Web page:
Saturday, December 31, 2011

Ribbands and Frames

The frames come from green oak flitches. In a boat of Silent Maid's size the rough lumber is 2 inches thick and 10 feet long. Handling these can be a brutal task for men and tools alike. The planks are wide and a good flitch will produce two frames along either edge. The centers are dried and used for other boat parts such as floor timbers.
While the frames are milled the ribbands are wrapped around the mold. Ribbands are temporary, just to bend the frames around, so the wood is rough and they are located to provide a good form for the frames and in a way that makes bending the ribbands themselves as easy as possible.

Our old steam box looked like it had been built to last one year but got used for ten, and it didn't have the capacity we needed for Silent Maid's inch and three quarter square frames, so we decided to replace it. This box is built of HDO ply glued together with the framing on the outside. The bottom is cambered so condensate drains back into the water can. It is in sections so the length can vary according to the job at hand. The end doors pivot on a pin so they are self closing as frames are pulled out. Every second counts. It is our deluxe model.

We started bending frames in the middle of the boat thinking the curvature would be moderate there. The steamer worked wonderfully but we kept breaking frames. The wood grain was good and we tried several clamping arrangements but it appears the frames are too heavy for the bend and most will have to be kerfed. So we moved forward to use up the frames we had in the box and that went well. When frames break it is important to remember this is a rudimentary physics problem and no reason to panic, get noisy, or otherwise ruin the afternoon. Steam bending frames is a great team sport requiring good organization as well as the ability to think on one's feet.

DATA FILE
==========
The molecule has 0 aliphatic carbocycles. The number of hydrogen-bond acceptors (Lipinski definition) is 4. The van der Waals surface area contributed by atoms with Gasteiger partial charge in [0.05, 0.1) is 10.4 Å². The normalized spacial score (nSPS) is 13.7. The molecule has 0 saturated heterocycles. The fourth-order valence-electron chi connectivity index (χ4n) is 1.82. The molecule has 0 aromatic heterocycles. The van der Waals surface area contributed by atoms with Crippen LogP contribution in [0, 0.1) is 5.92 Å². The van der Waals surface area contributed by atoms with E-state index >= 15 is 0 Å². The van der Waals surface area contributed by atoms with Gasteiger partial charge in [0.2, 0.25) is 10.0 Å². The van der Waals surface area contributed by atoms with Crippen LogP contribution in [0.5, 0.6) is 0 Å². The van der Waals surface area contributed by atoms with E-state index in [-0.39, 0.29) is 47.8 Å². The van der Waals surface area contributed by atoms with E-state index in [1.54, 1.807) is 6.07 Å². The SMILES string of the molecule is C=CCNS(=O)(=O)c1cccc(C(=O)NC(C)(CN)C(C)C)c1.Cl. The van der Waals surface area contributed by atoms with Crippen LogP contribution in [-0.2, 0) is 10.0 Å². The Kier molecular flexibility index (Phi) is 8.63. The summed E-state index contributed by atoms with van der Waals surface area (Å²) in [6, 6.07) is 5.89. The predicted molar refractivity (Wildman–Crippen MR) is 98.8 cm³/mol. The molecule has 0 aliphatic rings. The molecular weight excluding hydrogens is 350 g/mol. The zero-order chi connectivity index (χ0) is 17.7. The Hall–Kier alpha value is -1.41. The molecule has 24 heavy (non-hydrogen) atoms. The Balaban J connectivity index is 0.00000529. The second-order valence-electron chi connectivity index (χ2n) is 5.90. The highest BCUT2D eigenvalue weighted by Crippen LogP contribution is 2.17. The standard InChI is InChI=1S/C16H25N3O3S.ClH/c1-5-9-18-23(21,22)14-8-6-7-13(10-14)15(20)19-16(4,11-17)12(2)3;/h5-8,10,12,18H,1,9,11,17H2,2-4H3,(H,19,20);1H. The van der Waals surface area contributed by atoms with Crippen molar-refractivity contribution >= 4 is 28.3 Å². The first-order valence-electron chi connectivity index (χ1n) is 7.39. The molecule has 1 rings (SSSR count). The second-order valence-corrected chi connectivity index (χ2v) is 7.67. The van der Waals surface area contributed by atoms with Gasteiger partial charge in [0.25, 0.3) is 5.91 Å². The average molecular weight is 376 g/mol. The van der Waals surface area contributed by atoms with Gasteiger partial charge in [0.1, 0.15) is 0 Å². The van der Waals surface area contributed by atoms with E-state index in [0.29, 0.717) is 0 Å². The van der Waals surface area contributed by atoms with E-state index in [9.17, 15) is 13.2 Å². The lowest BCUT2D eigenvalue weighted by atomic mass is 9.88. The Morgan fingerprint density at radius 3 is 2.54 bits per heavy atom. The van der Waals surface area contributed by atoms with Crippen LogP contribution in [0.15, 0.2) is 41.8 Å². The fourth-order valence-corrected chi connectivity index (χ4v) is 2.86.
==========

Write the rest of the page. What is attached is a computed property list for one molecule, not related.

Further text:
Framing is nearly complete but the better part of a week will get spent tweaking things and getting paint on the surfaces that will be inaccessible later. Every phase of building the boat has this small space to catch ones breath.The big push of framing is over and the loose ends are being attended to. The next big job is already started, making floor timbers, but that is probably worth another page. Real building doesn't go in a linear way, jobs overlap and sometimes efficient use of manpower causes things to happen out of order. A boat of any size built by more than two persons jumps around like the plot of a novel rather than like a train going along the tracks from beginning to end. So the patterns for the floors are made and the next narrative has been set up.

No comments:

Post a Comment